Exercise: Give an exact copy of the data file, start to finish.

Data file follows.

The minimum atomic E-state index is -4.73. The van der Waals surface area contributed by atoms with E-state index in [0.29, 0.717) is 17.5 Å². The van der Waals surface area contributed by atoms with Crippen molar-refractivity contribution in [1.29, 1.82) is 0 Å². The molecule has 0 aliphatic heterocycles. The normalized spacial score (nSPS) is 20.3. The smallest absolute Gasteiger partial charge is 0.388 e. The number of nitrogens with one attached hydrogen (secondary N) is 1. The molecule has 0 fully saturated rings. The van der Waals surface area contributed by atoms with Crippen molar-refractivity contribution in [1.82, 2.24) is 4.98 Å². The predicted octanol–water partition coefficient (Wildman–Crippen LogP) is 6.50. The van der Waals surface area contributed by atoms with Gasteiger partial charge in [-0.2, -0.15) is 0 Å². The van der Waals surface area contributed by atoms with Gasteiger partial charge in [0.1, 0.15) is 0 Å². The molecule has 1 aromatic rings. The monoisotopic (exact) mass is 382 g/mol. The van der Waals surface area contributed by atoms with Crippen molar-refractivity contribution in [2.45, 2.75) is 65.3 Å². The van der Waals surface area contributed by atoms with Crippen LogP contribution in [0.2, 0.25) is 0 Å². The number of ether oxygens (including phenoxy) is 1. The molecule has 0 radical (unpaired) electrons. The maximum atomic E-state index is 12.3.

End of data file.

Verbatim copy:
The minimum atomic E-state index is -4.73. The van der Waals surface area contributed by atoms with E-state index in [0.29, 0.717) is 17.5 Å². The van der Waals surface area contributed by atoms with Crippen molar-refractivity contribution in [1.29, 1.82) is 0 Å². The molecule has 0 aliphatic heterocycles. The normalized spacial score (nSPS) is 20.3. The smallest absolute Gasteiger partial charge is 0.388 e. The number of nitrogens with one attached hydrogen (secondary N) is 1. The molecule has 0 fully saturated rings. The van der Waals surface area contributed by atoms with Crippen molar-refractivity contribution in [1.82, 2.24) is 4.98 Å². The predicted octanol–water partition coefficient (Wildman–Crippen LogP) is 6.50. The van der Waals surface area contributed by atoms with Gasteiger partial charge in [-0.2, -0.15) is 0 Å². The van der Waals surface area contributed by atoms with Gasteiger partial charge in [0.1, 0.15) is 0 Å². The molecule has 1 aromatic rings. The monoisotopic (exact) mass is 382 g/mol. The van der Waals surface area contributed by atoms with Crippen molar-refractivity contribution in [2.45, 2.75) is 65.3 Å². The van der Waals surface area contributed by atoms with Crippen LogP contribution in [0.2, 0.25) is 0 Å². The number of ether oxygens (including phenoxy) is 1. The molecule has 0 radical (unpaired) electrons. The maximum atomic E-state index is 12.3.